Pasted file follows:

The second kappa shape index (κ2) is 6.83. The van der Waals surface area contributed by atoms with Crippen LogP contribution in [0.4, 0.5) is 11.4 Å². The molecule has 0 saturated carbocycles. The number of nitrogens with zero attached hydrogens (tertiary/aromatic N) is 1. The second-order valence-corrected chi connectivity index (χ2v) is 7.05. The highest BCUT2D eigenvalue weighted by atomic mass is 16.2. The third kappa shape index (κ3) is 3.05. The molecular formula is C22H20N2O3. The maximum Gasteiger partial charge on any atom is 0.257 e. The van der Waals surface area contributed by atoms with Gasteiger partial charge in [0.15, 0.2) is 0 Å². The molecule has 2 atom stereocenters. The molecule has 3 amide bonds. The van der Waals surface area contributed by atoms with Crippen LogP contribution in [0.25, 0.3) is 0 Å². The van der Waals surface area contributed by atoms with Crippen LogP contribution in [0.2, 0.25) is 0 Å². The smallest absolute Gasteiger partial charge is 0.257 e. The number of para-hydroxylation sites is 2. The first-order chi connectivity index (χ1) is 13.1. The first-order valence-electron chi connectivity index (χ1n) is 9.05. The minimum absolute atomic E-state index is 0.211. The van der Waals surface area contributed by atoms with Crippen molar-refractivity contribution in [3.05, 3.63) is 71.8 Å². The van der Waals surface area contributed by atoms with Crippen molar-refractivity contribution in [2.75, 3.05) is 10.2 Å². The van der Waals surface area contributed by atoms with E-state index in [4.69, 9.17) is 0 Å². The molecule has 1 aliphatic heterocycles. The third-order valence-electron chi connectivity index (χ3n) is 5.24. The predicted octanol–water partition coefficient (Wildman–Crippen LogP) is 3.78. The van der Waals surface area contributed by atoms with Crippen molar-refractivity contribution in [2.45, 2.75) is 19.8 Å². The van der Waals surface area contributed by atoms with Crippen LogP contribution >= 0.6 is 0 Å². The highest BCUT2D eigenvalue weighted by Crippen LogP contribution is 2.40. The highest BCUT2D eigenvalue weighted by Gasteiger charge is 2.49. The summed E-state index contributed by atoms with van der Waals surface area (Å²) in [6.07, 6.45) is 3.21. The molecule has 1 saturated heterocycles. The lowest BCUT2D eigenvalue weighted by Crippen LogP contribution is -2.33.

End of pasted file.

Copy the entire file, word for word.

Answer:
The second kappa shape index (κ2) is 6.83. The van der Waals surface area contributed by atoms with Crippen LogP contribution in [0.4, 0.5) is 11.4 Å². The molecule has 0 saturated carbocycles. The number of nitrogens with zero attached hydrogens (tertiary/aromatic N) is 1. The second-order valence-corrected chi connectivity index (χ2v) is 7.05. The highest BCUT2D eigenvalue weighted by atomic mass is 16.2. The third kappa shape index (κ3) is 3.05. The molecular formula is C22H20N2O3. The maximum Gasteiger partial charge on any atom is 0.257 e. The van der Waals surface area contributed by atoms with Gasteiger partial charge in [0.15, 0.2) is 0 Å². The molecule has 2 atom stereocenters. The molecule has 3 amide bonds. The van der Waals surface area contributed by atoms with Crippen LogP contribution in [0.25, 0.3) is 0 Å². The van der Waals surface area contributed by atoms with Crippen LogP contribution in [0.2, 0.25) is 0 Å². The smallest absolute Gasteiger partial charge is 0.257 e. The number of para-hydroxylation sites is 2. The first-order chi connectivity index (χ1) is 13.1. The first-order valence-electron chi connectivity index (χ1n) is 9.05. The minimum absolute atomic E-state index is 0.211. The van der Waals surface area contributed by atoms with Crippen molar-refractivity contribution in [3.05, 3.63) is 71.8 Å². The van der Waals surface area contributed by atoms with Crippen molar-refractivity contribution in [2.75, 3.05) is 10.2 Å². The van der Waals surface area contributed by atoms with E-state index in [4.69, 9.17) is 0 Å². The molecule has 1 aliphatic heterocycles. The third-order valence-electron chi connectivity index (χ3n) is 5.24. The predicted octanol–water partition coefficient (Wildman–Crippen LogP) is 3.78. The van der Waals surface area contributed by atoms with Crippen molar-refractivity contribution in [2.45, 2.75) is 19.8 Å². The van der Waals surface area contributed by atoms with Crippen LogP contribution >= 0.6 is 0 Å². The highest BCUT2D eigenvalue weighted by Crippen LogP contribution is 2.40. The highest BCUT2D eigenvalue weighted by Gasteiger charge is 2.49. The summed E-state index contributed by atoms with van der Waals surface area (Å²) in [6.07, 6.45) is 3.21. The molecule has 1 saturated heterocycles. The lowest BCUT2D eigenvalue weighted by Crippen LogP contribution is -2.33.